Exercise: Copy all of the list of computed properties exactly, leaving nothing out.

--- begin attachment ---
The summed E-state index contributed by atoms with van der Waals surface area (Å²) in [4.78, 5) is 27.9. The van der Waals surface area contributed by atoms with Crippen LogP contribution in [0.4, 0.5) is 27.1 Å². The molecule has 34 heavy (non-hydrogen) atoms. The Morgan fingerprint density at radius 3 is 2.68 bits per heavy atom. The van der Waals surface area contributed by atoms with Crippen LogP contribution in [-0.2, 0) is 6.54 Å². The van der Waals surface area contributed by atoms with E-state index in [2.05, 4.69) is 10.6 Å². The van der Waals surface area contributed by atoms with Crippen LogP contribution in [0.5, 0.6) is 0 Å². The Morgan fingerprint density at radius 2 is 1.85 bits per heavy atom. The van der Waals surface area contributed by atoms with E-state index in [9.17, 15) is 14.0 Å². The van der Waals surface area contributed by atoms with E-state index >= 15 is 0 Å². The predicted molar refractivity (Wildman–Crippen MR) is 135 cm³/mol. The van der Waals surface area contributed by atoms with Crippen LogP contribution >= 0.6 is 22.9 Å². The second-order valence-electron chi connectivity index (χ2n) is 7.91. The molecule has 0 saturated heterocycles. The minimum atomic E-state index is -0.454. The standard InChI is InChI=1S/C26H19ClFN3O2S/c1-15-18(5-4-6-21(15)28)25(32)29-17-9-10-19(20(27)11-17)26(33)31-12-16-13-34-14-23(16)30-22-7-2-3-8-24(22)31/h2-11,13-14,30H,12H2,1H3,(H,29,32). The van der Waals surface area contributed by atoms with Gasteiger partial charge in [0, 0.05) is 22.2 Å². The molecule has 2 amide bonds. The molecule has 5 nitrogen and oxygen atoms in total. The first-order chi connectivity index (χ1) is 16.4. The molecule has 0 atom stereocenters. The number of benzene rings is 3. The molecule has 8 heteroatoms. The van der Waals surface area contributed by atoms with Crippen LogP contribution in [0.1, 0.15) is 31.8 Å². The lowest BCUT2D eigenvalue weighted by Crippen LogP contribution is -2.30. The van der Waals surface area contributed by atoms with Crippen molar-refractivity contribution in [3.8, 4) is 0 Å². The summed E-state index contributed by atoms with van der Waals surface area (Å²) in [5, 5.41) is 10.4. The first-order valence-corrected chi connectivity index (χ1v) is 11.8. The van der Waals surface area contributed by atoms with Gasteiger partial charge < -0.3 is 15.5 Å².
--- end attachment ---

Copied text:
The summed E-state index contributed by atoms with van der Waals surface area (Å²) in [4.78, 5) is 27.9. The van der Waals surface area contributed by atoms with Crippen LogP contribution in [0.4, 0.5) is 27.1 Å². The molecule has 34 heavy (non-hydrogen) atoms. The Morgan fingerprint density at radius 3 is 2.68 bits per heavy atom. The van der Waals surface area contributed by atoms with Crippen LogP contribution in [-0.2, 0) is 6.54 Å². The van der Waals surface area contributed by atoms with E-state index in [2.05, 4.69) is 10.6 Å². The van der Waals surface area contributed by atoms with Crippen LogP contribution in [0.5, 0.6) is 0 Å². The Morgan fingerprint density at radius 2 is 1.85 bits per heavy atom. The van der Waals surface area contributed by atoms with E-state index in [9.17, 15) is 14.0 Å². The van der Waals surface area contributed by atoms with E-state index >= 15 is 0 Å². The predicted molar refractivity (Wildman–Crippen MR) is 135 cm³/mol. The van der Waals surface area contributed by atoms with Crippen LogP contribution >= 0.6 is 22.9 Å². The second-order valence-electron chi connectivity index (χ2n) is 7.91. The molecule has 0 saturated heterocycles. The minimum atomic E-state index is -0.454. The standard InChI is InChI=1S/C26H19ClFN3O2S/c1-15-18(5-4-6-21(15)28)25(32)29-17-9-10-19(20(27)11-17)26(33)31-12-16-13-34-14-23(16)30-22-7-2-3-8-24(22)31/h2-11,13-14,30H,12H2,1H3,(H,29,32). The van der Waals surface area contributed by atoms with Gasteiger partial charge in [0, 0.05) is 22.2 Å². The molecule has 2 amide bonds. The molecule has 5 nitrogen and oxygen atoms in total. The first-order chi connectivity index (χ1) is 16.4. The molecule has 0 atom stereocenters. The number of benzene rings is 3. The molecule has 8 heteroatoms. The van der Waals surface area contributed by atoms with Crippen LogP contribution in [0.1, 0.15) is 31.8 Å². The lowest BCUT2D eigenvalue weighted by Crippen LogP contribution is -2.30. The van der Waals surface area contributed by atoms with Crippen molar-refractivity contribution in [3.8, 4) is 0 Å². The summed E-state index contributed by atoms with van der Waals surface area (Å²) in [5, 5.41) is 10.4. The first-order valence-corrected chi connectivity index (χ1v) is 11.8. The van der Waals surface area contributed by atoms with Gasteiger partial charge < -0.3 is 15.5 Å².